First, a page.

World Family Days: “Family Love: A Call and a Path to Holiness”

The 10th World Meeting of Families (WMOF) took place in Rome from 22 to 26 June. Marriage and Family Officer Elise Bangma-Mertens and her husband have been delegated from the Netherlands to attend these World Family Days. She talks about the meeting in three parts: Part 1 below.

Last month, I had the honor of attending the 10th edition of World Family Days with my husband, Remco. It took place these days in Rome on the theme “Family Love: A Call and a Path to Holiness”. It was a very special and beautiful time that we heard and witnessed so much. Some things haven’t sunk in yet, but I’d like to give a small description of our experiences and impressions.

It all started on Wednesday, June 22nd, after a prosperous trip and a little tourist trip, we were welcomed to Paul VI Aula in the Vatican. This hall is huge and it was quite impressive to enter it for the first time. But it was even more impressive, even for my husband who is an architect, to be in the room with people from all over the world. You know you’re there for the same purpose and it’s remarkable. There was unity in the room that beautifully expressed and made tangible the relationship with the universal Church.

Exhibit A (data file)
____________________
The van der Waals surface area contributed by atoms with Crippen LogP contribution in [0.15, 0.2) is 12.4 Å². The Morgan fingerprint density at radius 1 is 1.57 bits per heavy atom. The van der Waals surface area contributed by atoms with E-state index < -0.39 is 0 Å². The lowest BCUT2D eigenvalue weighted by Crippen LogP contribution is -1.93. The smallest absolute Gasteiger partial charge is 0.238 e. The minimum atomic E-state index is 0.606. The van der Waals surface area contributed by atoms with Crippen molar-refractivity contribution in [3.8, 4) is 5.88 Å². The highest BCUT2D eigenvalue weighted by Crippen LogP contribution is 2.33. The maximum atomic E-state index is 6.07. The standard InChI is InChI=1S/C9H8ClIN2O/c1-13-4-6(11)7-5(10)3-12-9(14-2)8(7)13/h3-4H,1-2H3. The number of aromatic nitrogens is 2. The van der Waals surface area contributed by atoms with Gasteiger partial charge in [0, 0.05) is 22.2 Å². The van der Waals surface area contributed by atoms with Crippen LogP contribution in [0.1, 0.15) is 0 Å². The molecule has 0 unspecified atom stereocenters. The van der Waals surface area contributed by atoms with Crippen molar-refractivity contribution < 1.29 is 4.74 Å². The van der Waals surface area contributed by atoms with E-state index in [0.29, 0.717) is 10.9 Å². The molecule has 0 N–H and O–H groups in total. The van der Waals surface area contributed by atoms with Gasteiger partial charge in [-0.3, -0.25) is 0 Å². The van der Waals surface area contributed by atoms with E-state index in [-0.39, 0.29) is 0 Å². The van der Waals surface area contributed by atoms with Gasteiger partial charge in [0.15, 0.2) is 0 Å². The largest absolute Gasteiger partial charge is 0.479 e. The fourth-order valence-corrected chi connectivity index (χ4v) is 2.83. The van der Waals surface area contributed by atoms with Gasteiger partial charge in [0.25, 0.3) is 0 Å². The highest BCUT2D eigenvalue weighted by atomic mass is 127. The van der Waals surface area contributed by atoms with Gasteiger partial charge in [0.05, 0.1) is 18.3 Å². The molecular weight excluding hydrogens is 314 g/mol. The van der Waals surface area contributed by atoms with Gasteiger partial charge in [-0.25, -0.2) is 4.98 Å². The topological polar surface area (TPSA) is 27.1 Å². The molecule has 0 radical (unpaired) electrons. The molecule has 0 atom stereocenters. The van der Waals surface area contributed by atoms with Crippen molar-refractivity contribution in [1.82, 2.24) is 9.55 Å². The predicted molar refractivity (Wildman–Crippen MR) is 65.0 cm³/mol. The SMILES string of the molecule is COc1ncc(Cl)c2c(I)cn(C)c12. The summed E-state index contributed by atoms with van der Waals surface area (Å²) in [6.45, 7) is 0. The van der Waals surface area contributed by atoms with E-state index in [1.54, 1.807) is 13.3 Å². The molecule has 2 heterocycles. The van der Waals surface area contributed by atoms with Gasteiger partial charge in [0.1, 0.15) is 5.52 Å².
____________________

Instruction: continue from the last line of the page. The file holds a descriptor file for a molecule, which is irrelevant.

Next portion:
The first thing in the program was a “Family Festival”. An opportunity to celebrate the family with music and testimonies in the presence of Pope Francis. After the testimonies of 5 spouses, the Pope gave a beautiful speech in which he wanted, first of all, to encourage families to walk together: together as spouses, together in the family, with other families and with the Church. He also hoped for a church like the Good Samaritan. The Church that approaches, helps us continue on our way and move forward, no matter how small or large. One of the testimonies was given by a Ukrainian mother and her daughter who were under the care of an Italian family. The Pope addressed this in his address, saying that a “welcome” is a real “attraction” for families. In the family we experience what it means to be welcomed. Receptive and generous families give “warmth” to society, without a family society becomes cold and unbearable. The Pope concluded his speech by asking in prayer that we think about the step that the Lord asks of us. Nice question to take with you for the rest of the days.

We started Thursday with the Divine Liturgy in St. Peter’s Basilica. A great and beautiful start to the thematic program.